A WEST Cumbria-born former professional footballer has been prosecuted for driving with cocaine in his system – three days after he took the drug.

A lawyer representing former Whitehaven man Marc Cleeland, 46, said he originally denied any wrongdoing because he was in denial about how long cocaine had stayed in his system after he took it.

At Carlisle’s Rickergate court, the defendant pleaded guilty to driving while over the limit for a cocaine breakdown product. 

Prosecutor George Shelley said the offence came to light on August 1 last year after police received reports from concerned motorists about the way an Audi A6 was being driven on the A595 near Carlisle.

It was 7.05pm and witnesses reported seeing the car colliding with the grass verge and almost crashing into oncoming cars.

Police caught up with the Audi near the Asda supermarket at Kingstown, north of Carlisle, and officers administered a roadside drug swipe. It produced a positive result for cocaine.

“The defendant was taken to Carlisle’s police station and a blood sample was given,” said Mr Shelley. “It was returned with a result of 238mcg of benzoylecgonine [a cocaine breakdown product] per litre of blood. The legal limit is 50mcg.”

The defendant had one relevant previous conviction – for drink driving in 2004, for which he received a one-year ban.

Andrew Gurney, defending, told magistrates: “Mr Cleeland was in denial about how long cocaine would stay in his system, having taken 1g of cocaine three days before driving.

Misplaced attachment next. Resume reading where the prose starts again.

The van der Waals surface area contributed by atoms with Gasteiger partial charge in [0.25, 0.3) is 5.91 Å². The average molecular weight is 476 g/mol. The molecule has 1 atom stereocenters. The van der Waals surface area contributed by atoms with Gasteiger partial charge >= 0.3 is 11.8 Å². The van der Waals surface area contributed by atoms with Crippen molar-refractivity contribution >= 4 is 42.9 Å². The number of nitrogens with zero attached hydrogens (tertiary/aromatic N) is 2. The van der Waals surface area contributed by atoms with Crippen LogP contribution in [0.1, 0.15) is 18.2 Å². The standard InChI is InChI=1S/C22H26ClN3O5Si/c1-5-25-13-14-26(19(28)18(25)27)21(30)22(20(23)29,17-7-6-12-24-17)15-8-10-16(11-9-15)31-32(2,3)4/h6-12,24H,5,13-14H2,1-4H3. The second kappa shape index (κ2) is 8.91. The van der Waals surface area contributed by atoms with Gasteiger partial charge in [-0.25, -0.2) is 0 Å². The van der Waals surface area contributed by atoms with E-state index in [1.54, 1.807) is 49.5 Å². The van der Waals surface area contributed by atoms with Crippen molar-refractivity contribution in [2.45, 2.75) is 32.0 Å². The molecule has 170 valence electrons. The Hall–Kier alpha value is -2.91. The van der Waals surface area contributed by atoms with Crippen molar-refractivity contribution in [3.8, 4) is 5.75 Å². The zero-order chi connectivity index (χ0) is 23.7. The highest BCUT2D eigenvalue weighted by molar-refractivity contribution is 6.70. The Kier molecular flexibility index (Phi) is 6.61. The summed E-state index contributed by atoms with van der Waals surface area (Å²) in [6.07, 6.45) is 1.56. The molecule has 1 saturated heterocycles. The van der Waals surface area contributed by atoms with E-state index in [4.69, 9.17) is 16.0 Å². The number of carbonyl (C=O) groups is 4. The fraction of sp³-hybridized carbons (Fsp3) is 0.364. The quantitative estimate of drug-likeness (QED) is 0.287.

“He is a man with lots of personal difficulties.

“He’s 46-years-old and a retired professional footballer, who since his retirement ten years ago has been working as an insurance salesman, with a degree of success.”

The prosecution meant he was currently out of work. He faced problems not so much with drugs but with alcohol, said Mr Gurney. Cleeland’s alcohol consumption escalated significantly since an acrimonious break-up with his long-term partner.

The lawyer said: "This has been a salutary lesson for him and he is truly remorseful. He is due to be checked into a treatment centre managed by a charity called Sporting Chance, which was started by the former footballer Tony Adams."

Cleeland, of Kirkpatrick Court, Dumfries, was due to spend 30 days at the centre, which would not be a soft option, said Mr Gurney.

Magistrates noted the unacceptable standard of driving involved in the offence and said that they felt they needed a background report on Cleeland. They set his sentencing date for June 9. All drug driving offences attract a minimum one-year sentence. 

Cleeland, who was born in Whitehaven, formerly played for Gretna FC and Queen of the South FC.